9. "But we know that, when he shall appear, we shall be like him, for we shall see him as he is." 1 John 3:2.
10. Strong, A.H. Systematic Theology, Valley Forge, PA., Judson Press, 1906 (1974 reprint of 3 volumes in 1), p.998.
11. "There was a certain rich man, who was clothed in purple and fine linen, and fared sumptuously every day: and there was a certain beggar named Lazarus, who was laid at his gate, full of sores, and desiring to be fed with the crumbs which fell from the rich man's table: moreover, the dogs came and licked his sores. And it came to pass that the beggar died, and was carried by the angels into Abraham's bosom: the rich man also died, and was buried. And in hell he lifted up his eyes, being in torments, and sees Abraham afar off, and Lazarus in his bosom. And he cried and said, Father Abraham, have mercy on me, and send Lazarus, that he may dip the tip of his finger in water, and cool my tongue, for I am tormented in this flame. But Abraham said, Son, remember that you in your lifetime received your good things, and likewise Lazarus evil things: but now he is comforted, and you are tormented. And beside all this, between us and you there is a great gulf fixed: so that they which would pass from hence to you cannot; neither can they pass to us, that would come from thence." Luke 16:19-26.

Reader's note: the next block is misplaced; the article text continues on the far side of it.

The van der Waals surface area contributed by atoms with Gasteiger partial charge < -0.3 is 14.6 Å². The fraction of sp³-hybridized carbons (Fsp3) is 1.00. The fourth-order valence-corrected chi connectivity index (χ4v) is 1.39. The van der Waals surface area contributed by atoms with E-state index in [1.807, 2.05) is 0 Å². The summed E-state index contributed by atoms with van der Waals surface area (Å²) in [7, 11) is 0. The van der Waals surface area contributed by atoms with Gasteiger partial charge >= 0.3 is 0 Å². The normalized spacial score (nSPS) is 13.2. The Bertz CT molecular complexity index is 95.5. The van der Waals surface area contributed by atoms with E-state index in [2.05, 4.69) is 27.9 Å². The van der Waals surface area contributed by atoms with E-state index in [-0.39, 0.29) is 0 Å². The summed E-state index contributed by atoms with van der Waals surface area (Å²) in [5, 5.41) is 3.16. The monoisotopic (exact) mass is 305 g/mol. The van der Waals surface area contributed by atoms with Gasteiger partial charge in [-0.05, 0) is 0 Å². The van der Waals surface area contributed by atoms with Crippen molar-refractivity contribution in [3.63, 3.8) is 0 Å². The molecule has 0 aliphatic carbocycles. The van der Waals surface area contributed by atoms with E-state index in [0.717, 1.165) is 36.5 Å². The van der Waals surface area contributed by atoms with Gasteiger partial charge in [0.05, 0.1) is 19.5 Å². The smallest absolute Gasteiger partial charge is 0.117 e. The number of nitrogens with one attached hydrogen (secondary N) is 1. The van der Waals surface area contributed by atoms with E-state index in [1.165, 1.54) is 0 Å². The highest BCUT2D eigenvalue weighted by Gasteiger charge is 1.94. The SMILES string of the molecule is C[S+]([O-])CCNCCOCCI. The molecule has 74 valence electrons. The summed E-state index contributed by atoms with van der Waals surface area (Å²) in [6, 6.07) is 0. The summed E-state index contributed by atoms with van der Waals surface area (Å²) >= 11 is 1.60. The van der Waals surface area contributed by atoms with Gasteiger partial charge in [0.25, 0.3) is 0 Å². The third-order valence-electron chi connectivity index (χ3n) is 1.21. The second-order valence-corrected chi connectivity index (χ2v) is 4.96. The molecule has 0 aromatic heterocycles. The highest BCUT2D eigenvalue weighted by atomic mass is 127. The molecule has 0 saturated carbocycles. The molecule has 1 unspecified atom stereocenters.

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bosom. . . . Can this, then, really indicate that it is a preview of the state of the soul before the general
resurrection, seeing tongue and finger and bosom belong to a body? And if it cannot be taken literally,
then the usual interpretation loses much of its force. It is not at all certain that this story of Dives and
Lazarus was designed to teach what it is commonly made to teach. In its context it seems rather to be a
warning to those entrusted with wealth not to forget they also have a very serious duty towards the poor,
and that they will be called to an accounting. Privilege and responsibility must never be divorced. To make
his point, the Lord seems to have simply adopted an imagery commonly accepted by the Jews and
therefore more readily understood. But to provide a picture of the state of the saved and unsaved